On Saturday, Becky Genese planned to spend most of the day in her Jersey City kitchen cooking food to take to her sister’s house on Thanksgiving afternoon. She planned to get the cooking for her family out of the way early, she said, so that she can spend a portion of her day volunteering her time Thursday morning serving Thanksgiving Day dinner to the homeless at her church in New York City.
“I’ve been doing this for about six years or so,” said Genese, a resident of the Hamilton Park area. “It may seem a little odd spending six hours on a holiday feeding a group of strangers. But I actually enjoy it.”
A native of Oregon who attended New York University for college and graduate school, Genese said she first volunteered her holiday time to feeding the needy while an undergraduate.
“Most years, I could only afford to go home for either Thanksgiving or Christmas,” she explained. “I couldn’t go home for both holidays. Christmas is really big in my family and I had several weeks off from school. So, most years that was the holiday I went home for. I’d stay on the east coast for Thanksgiving. And I’d usually spend it with a friend and her family.”
Genese will cook five pans of macaroni and cheese.
“I don’t recall being very enthusiastic about it,” Genese said. “But when in Rome…”
To her surprise, she said she had a great time and felt a “real sense of joy” volunteering that day. This ultimately led to ongoing volunteer work with homeless and sheltered populations throughout New York. Later, she began volunteering at the soup kitchen offered through her lower Manhattan church and continues to give of her time year-round, even though she has since moved to New Jersey.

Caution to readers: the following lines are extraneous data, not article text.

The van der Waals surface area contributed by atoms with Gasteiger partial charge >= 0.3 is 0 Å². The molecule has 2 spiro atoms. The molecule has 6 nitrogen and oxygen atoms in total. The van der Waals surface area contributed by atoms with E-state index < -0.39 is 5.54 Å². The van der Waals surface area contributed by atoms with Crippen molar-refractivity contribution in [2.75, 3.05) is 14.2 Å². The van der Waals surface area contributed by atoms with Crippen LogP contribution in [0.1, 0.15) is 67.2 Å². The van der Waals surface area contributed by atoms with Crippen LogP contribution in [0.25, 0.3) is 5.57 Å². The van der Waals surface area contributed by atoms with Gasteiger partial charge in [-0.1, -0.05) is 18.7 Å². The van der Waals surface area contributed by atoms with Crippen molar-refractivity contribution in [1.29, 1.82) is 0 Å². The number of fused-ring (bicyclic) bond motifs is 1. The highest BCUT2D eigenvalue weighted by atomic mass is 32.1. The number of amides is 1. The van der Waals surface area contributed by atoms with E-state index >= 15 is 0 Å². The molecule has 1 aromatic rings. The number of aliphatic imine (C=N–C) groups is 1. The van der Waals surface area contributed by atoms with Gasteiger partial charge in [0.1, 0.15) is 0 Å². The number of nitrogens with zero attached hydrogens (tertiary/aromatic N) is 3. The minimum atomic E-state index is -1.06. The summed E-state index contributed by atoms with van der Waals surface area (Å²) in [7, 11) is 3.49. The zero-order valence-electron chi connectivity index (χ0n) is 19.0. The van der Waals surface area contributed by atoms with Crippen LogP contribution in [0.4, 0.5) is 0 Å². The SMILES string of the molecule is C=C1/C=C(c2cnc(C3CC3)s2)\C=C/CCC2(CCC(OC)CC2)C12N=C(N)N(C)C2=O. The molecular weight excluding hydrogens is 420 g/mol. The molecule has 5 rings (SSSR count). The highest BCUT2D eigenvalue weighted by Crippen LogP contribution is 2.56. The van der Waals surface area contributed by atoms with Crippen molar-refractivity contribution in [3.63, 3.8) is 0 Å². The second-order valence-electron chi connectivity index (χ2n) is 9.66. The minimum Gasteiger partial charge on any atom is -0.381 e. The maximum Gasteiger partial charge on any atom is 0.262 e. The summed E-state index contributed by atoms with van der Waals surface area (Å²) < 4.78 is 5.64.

Genese, now a married mother of two, said she will cook five pans of macaroni and cheese – two for her family, and three for the guests at the soup kitchen. She’ll truck the soup kitchen pans over to Manhattan at around 10 a.m. Thursday, in plenty of time for the church’s noon supper for the homeless. She is probably among hundreds of Hudson County residents who will volunteer their time this week to charity organizations and faith-based institutions.
“Before I had my kids, I also used to volunteer on Christmas Day,” she said. “Of course everybody wants to spend those special days with their families. I do, too. And I spend most of the holidays with my family. But if you give just a couple hours to a soup kitchen or shelter, you see how many people don’t have food, don’t have families… It means so much to them to have their sense of community restored. I’ve had people tell me that it gives them back a sense of dignity and humanity…It’s something people can lose living on the streets. That’s something I hadn’t really thought about before. I already feel pretty connected to our clients at my church. But working the soup kitchen, especially during the holidays, also somehow gives something back to me, too.”
To find places to volunteer this Thanksgiving, see “Hungry? Or want to help?” on cover.
E-mail E. Assata Wright at email@example.com.